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Archive for August, 2009


Electric Boogaloo


Saturday, August 15, 2009

Two posts in one day! Your eyes are wilting and your expectations are soaring. I think part of the reason we’ve been so lax about our posting is that we simply haven’t had much to say. The last couple months can be summarized in one painful word: Siding. Ah, but now the hounds have been unleashed and the hunt for December is on!

This week we’ve been wiring the house for electricity. This is one of those teach-yourself areas that have life threatening consequences if improperly self-instructed. Unlike plumbing and framing, we haven’t had the luxury of a wise and patient tutor. So we struck out alone with our three wiring books and nightly visits to the internets with google searches like: “wire sizing 100amp feeder subpanel” and “dimmer low voltage magnetic transformer” and “title 24 kitchen.” As it turns out, wiring a house is pretty easy and I think for the most part electricians are overpaid. That is, unless they are troubleshooting a problem. Right now, we’re just wiring away without a care in the world. We’ve planned our little circuits and crossed our fingers and hoped for the best. A couple months from now, we’re actually gonna turn on the power and flip that first switch and then we’ll see if we ever had any clue as to what we’re doing. Then we may have to hire some electrician to come in and figure out what we did wrong. And man, that will be a tough job.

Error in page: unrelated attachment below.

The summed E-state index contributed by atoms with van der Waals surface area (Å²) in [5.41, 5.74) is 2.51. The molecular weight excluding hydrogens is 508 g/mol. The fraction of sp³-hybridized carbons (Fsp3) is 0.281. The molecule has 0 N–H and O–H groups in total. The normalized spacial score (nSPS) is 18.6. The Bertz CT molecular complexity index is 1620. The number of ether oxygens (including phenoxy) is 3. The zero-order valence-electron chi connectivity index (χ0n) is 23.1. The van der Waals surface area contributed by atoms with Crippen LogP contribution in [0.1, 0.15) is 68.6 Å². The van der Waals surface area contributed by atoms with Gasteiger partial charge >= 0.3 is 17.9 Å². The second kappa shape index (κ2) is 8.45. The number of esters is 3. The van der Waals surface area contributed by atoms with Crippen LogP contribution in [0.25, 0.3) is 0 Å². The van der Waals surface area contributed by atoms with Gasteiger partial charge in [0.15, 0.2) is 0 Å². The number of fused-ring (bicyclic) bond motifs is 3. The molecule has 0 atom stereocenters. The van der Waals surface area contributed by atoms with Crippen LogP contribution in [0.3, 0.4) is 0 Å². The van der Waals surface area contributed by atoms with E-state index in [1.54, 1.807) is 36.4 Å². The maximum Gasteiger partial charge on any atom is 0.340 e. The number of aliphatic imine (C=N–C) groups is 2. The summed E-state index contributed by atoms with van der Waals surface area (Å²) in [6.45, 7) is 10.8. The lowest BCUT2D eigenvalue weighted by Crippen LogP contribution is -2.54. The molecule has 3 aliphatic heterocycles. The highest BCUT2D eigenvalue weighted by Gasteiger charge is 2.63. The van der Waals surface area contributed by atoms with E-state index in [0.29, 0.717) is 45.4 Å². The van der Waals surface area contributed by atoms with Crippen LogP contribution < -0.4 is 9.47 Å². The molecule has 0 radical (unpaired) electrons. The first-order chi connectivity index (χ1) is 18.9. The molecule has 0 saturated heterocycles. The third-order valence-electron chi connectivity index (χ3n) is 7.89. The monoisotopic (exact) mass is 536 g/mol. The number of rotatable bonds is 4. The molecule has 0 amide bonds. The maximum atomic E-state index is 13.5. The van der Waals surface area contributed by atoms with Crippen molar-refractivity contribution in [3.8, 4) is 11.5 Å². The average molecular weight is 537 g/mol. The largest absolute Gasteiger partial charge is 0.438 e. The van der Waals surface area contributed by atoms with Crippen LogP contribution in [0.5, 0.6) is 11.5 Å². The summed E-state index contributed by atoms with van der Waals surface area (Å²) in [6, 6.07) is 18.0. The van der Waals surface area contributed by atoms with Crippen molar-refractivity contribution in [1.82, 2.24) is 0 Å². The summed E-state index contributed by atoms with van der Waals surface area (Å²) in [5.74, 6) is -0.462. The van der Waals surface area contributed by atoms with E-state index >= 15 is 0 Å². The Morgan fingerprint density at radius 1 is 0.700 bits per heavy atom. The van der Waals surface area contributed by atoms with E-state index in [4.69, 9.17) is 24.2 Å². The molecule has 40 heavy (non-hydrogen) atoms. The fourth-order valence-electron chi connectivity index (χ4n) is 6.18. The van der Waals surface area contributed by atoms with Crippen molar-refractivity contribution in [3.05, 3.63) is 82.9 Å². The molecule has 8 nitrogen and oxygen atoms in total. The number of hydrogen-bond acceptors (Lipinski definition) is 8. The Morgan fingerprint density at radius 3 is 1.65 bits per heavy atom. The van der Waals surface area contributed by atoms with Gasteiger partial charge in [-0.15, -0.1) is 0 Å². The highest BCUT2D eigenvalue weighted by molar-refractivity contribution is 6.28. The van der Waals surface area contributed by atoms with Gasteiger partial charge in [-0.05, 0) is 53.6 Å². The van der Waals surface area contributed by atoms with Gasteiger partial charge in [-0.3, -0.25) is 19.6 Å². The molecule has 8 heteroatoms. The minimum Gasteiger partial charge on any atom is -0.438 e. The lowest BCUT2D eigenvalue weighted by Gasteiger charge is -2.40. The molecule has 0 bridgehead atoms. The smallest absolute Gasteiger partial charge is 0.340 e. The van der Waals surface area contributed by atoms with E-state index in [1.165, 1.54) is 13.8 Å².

Kudos to Kari for being a naturally gifted electrician. I myself have been reading DIY electrical books and watching DIY youtube videos for months in preparation for this stage. And yet I barely can figure out how to wire some of these circuits. To be fair, some of these outlet boxes are crazy looking with eight cables and 20 wires sticking out of them. Anyway, yesterday Kari came over to help “make-up” the boxes. This is sort of a pre-wiring step that is done before the actual switches and outlets are added – it makes that final step easier by dealing with all the splices and joins that need to happen that aren’t directly connected to the switch or outlet. I showed Kari how to do one or two (basically stumbling through the process since I barely knew how to do it myself) and she then proceeded to make up the rest of the house. Awesome! Hopefully she’ll have the same natural talent for laying down wood floors.

So, a couple of things worth mentioning…

First, it takes a lot of circuits to wire a modern house. I mean, you can go with the minimum, and that will probably work, but it seems like everything you plug in nowadays pulls 1500W. That’s basically half of what a normal circuit can handle. Go look under your toaster oven or your electric kettle or your coffee maker and you’ll see what I’m talking about. Indeed, the state of cali makes us install dedicated circuits for the microwave, garbage disposal, washing machine, kitchen countertop outlets, bathroom outlets and other places where the load is likely to be heavy or doused in water. Our little house has almost 30 circuits. That means lots and lots and lots of wire running all over the place. And it’s hard to keep track of. One little wire connected to the wrong color and you can kiss that circuit goodbye. Well, it’s not that dire – but you’ll have to start poking into every outlet and light fixture trying to figure out where your electrician screwed up.